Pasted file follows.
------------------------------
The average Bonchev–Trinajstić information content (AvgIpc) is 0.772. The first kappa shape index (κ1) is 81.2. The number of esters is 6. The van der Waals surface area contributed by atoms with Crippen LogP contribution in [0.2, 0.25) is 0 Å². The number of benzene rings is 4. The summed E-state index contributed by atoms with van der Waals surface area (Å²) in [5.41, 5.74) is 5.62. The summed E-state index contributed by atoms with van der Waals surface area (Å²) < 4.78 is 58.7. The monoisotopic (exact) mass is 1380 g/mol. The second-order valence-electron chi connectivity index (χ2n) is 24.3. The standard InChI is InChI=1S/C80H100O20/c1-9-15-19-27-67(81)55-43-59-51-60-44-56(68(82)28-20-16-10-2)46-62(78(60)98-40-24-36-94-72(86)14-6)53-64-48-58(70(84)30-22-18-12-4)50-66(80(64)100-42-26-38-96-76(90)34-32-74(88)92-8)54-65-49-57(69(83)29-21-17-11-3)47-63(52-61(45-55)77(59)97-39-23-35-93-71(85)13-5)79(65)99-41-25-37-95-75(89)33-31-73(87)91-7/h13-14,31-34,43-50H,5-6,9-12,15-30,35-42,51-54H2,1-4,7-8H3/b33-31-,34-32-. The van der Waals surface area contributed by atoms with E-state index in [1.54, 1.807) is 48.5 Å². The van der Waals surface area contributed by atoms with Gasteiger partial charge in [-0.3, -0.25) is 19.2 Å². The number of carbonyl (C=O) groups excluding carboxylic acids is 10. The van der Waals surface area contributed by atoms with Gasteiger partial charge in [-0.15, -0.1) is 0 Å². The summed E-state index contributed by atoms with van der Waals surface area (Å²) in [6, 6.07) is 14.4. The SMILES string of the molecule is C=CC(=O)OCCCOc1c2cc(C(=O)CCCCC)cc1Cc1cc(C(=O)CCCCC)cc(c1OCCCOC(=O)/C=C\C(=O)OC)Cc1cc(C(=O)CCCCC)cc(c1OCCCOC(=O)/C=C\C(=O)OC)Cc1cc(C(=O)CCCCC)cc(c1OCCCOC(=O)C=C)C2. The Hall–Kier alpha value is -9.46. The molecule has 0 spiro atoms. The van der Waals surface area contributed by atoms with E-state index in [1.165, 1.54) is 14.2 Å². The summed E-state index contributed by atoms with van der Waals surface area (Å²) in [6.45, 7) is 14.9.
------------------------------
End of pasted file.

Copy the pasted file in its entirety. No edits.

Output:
The average Bonchev–Trinajstić information content (AvgIpc) is 0.772. The first kappa shape index (κ1) is 81.2. The number of esters is 6. The van der Waals surface area contributed by atoms with Crippen LogP contribution in [0.2, 0.25) is 0 Å². The number of benzene rings is 4. The summed E-state index contributed by atoms with van der Waals surface area (Å²) in [5.41, 5.74) is 5.62. The summed E-state index contributed by atoms with van der Waals surface area (Å²) < 4.78 is 58.7. The monoisotopic (exact) mass is 1380 g/mol. The second-order valence-electron chi connectivity index (χ2n) is 24.3. The standard InChI is InChI=1S/C80H100O20/c1-9-15-19-27-67(81)55-43-59-51-60-44-56(68(82)28-20-16-10-2)46-62(78(60)98-40-24-36-94-72(86)14-6)53-64-48-58(70(84)30-22-18-12-4)50-66(80(64)100-42-26-38-96-76(90)34-32-74(88)92-8)54-65-49-57(69(83)29-21-17-11-3)47-63(52-61(45-55)77(59)97-39-23-35-93-71(85)13-5)79(65)99-41-25-37-95-75(89)33-31-73(87)91-7/h13-14,31-34,43-50H,5-6,9-12,15-30,35-42,51-54H2,1-4,7-8H3/b33-31-,34-32-. The van der Waals surface area contributed by atoms with E-state index in [1.54, 1.807) is 48.5 Å². The van der Waals surface area contributed by atoms with Gasteiger partial charge in [-0.3, -0.25) is 19.2 Å². The number of carbonyl (C=O) groups excluding carboxylic acids is 10. The van der Waals surface area contributed by atoms with Gasteiger partial charge in [-0.15, -0.1) is 0 Å². The summed E-state index contributed by atoms with van der Waals surface area (Å²) in [6, 6.07) is 14.4. The SMILES string of the molecule is C=CC(=O)OCCCOc1c2cc(C(=O)CCCCC)cc1Cc1cc(C(=O)CCCCC)cc(c1OCCCOC(=O)/C=C\C(=O)OC)Cc1cc(C(=O)CCCCC)cc(c1OCCCOC(=O)/C=C\C(=O)OC)Cc1cc(C(=O)CCCCC)cc(c1OCCCOC(=O)C=C)C2. The Hall–Kier alpha value is -9.46. The molecule has 0 spiro atoms. The van der Waals surface area contributed by atoms with E-state index in [1.165, 1.54) is 14.2 Å². The summed E-state index contributed by atoms with van der Waals surface area (Å²) in [6.45, 7) is 14.9.